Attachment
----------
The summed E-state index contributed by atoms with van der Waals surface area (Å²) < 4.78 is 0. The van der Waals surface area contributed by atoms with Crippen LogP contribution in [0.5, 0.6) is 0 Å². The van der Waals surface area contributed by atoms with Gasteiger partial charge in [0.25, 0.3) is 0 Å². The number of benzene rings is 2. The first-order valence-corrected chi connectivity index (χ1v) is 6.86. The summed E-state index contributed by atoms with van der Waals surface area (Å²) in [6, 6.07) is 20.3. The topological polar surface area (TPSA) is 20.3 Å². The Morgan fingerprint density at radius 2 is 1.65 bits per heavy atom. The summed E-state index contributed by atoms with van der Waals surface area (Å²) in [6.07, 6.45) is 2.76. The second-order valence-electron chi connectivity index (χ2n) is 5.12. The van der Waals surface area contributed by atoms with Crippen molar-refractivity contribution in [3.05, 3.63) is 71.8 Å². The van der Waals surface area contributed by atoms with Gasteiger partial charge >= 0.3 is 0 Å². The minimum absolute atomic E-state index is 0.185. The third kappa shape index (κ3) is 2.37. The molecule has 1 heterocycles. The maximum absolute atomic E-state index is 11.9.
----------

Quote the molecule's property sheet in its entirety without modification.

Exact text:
The summed E-state index contributed by atoms with van der Waals surface area (Å²) < 4.78 is 0. The van der Waals surface area contributed by atoms with Crippen LogP contribution in [0.5, 0.6) is 0 Å². The van der Waals surface area contributed by atoms with Gasteiger partial charge in [0.25, 0.3) is 0 Å². The number of benzene rings is 2. The first-order valence-corrected chi connectivity index (χ1v) is 6.86. The summed E-state index contributed by atoms with van der Waals surface area (Å²) in [6, 6.07) is 20.3. The topological polar surface area (TPSA) is 20.3 Å². The Morgan fingerprint density at radius 2 is 1.65 bits per heavy atom. The summed E-state index contributed by atoms with van der Waals surface area (Å²) in [6.07, 6.45) is 2.76. The second-order valence-electron chi connectivity index (χ2n) is 5.12. The van der Waals surface area contributed by atoms with Crippen molar-refractivity contribution in [3.05, 3.63) is 71.8 Å². The van der Waals surface area contributed by atoms with Gasteiger partial charge >= 0.3 is 0 Å². The minimum absolute atomic E-state index is 0.185. The third kappa shape index (κ3) is 2.37. The molecule has 1 heterocycles. The maximum absolute atomic E-state index is 11.9.